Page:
By: Kristin M. Blankley. Published by: Ohio State Journal on Dispute Resolution. Published in October 2013.
Alternative dispute resolution and limited scope representation can help self-represented litigants. For example, attorneys and clients can agree they will only be represented for the purposes of settlement and not litigation. Using settlement counsel, Blankley writes, can be helpful for self-represented litigants in family law, tenant-landlord law, personal injury law, consumer law, and bankruptcy law.
- “First and foremost, providing limited scope representation for individuals would undoubtedly give access to representation for a larger segment of the population. No one doubts that financial barriers constitute one of the biggest barriers for the pro se population. For many, these financial barriers keep the parties from going to court (or taking advantage of other procedures) at all-after all, “avoidance” is probably the most common method of dispute resolution in the entire world.” (p. 686)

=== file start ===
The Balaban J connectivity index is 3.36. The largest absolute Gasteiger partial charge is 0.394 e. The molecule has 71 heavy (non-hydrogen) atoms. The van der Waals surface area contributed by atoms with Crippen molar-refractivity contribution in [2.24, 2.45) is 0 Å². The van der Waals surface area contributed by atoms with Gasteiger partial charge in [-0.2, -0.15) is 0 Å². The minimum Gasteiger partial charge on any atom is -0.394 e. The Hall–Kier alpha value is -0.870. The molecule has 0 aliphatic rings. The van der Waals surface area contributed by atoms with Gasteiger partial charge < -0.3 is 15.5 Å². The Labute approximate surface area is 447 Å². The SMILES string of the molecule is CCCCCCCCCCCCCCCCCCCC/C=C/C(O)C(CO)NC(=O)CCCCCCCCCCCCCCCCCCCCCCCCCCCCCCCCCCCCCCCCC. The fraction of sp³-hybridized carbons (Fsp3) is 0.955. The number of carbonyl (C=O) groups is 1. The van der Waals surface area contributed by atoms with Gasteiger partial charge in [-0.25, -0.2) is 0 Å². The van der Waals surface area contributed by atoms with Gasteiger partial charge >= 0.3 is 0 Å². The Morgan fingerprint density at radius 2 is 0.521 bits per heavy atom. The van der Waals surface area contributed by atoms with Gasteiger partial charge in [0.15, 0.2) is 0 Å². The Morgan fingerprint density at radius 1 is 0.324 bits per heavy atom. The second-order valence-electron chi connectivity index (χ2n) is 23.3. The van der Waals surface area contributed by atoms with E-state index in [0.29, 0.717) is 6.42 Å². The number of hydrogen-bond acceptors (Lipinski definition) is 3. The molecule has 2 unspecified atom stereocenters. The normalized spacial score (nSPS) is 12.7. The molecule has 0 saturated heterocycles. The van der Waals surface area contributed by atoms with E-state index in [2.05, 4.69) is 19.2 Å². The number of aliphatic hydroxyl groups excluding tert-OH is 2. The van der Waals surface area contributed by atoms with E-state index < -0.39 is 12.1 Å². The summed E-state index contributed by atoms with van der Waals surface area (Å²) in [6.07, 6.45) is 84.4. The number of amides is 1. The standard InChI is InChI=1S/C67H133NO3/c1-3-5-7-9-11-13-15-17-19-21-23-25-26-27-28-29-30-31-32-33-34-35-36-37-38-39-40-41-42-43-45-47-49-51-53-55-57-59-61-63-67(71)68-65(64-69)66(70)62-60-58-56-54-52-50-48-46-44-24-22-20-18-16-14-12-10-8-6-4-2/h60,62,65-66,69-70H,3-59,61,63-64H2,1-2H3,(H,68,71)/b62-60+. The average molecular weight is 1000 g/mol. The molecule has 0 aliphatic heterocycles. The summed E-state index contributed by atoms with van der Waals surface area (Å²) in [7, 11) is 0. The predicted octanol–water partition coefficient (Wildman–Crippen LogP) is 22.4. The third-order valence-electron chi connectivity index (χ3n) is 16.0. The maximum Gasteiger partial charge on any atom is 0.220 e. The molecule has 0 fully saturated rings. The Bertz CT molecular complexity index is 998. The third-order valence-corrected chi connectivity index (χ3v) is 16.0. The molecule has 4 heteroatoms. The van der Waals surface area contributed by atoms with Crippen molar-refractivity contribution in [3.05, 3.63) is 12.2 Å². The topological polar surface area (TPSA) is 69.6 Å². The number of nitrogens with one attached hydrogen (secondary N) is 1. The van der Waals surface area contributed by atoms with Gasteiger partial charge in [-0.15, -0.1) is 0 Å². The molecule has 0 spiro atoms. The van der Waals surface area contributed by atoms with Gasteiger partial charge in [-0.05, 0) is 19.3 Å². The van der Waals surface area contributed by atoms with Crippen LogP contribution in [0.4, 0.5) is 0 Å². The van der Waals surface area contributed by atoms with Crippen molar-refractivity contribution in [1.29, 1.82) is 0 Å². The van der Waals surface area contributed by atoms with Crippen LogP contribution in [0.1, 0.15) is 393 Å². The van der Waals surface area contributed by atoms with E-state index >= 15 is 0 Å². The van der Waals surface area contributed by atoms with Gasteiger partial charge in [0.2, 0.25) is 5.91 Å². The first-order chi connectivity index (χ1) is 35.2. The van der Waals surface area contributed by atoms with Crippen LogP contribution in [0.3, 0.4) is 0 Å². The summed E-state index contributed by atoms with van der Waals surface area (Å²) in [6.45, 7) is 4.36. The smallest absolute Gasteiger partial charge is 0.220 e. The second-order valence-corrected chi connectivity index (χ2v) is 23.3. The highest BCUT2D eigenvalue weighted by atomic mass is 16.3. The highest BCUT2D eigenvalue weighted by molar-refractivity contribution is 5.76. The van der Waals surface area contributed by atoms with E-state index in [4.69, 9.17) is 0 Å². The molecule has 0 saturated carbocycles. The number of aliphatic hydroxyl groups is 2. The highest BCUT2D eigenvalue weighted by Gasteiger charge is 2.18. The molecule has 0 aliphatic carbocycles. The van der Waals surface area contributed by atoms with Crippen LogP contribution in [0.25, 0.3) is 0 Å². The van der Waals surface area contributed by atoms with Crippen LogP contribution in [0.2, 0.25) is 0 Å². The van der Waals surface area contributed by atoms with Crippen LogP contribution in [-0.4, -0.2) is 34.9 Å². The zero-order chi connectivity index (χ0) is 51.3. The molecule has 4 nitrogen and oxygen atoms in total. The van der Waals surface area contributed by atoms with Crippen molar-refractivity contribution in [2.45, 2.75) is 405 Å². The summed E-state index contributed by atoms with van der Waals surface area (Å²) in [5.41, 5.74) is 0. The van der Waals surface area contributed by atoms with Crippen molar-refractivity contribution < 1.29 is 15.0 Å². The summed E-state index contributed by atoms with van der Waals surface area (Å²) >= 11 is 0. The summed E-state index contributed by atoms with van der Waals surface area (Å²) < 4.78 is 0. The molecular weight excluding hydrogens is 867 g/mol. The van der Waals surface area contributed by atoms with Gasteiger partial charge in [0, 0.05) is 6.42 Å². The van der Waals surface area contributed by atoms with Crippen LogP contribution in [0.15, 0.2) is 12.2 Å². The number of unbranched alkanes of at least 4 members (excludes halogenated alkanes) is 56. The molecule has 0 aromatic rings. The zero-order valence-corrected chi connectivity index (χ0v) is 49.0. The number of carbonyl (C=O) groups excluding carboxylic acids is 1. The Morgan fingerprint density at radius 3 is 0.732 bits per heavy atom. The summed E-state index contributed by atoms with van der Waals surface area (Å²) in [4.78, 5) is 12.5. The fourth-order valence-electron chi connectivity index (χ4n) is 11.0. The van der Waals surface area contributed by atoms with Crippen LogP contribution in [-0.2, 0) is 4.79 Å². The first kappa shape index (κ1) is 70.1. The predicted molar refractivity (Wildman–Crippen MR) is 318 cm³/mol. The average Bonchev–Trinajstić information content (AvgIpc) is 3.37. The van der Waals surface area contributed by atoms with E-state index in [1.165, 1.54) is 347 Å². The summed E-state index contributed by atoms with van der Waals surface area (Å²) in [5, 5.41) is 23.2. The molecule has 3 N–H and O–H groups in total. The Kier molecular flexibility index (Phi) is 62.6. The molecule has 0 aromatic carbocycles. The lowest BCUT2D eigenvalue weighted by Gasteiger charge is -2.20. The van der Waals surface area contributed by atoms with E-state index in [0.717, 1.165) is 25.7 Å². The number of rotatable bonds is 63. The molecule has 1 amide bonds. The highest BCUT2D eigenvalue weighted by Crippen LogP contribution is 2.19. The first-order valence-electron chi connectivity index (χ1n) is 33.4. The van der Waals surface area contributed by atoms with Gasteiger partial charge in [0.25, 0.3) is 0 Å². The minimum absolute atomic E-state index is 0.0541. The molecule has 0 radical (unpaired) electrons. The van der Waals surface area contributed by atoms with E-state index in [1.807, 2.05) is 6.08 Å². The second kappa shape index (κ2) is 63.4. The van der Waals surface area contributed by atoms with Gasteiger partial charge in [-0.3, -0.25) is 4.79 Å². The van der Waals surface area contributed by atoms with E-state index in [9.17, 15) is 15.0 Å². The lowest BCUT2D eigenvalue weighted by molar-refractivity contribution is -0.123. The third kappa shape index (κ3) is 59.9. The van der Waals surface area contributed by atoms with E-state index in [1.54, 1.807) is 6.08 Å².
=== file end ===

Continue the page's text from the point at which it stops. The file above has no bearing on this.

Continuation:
- “Ultimately, the unbundling of legal services and the creation of a limited scope representation arrangement would give otherwise pro se participants increased access to justice.” (p. 687)
- “Using limited scope representation for dispute resolution services gives participants a unique opportunity to express voice in the resolution of their disputes. Unlike traditional limited scope representation services in the area of document drafting and appearance making, limited scope representation services in the area of dispute settling can involve significant and meaningful client involvement-especially when the clients are involved in settlement procedures, such as negotiation and mediation.” (p. 688)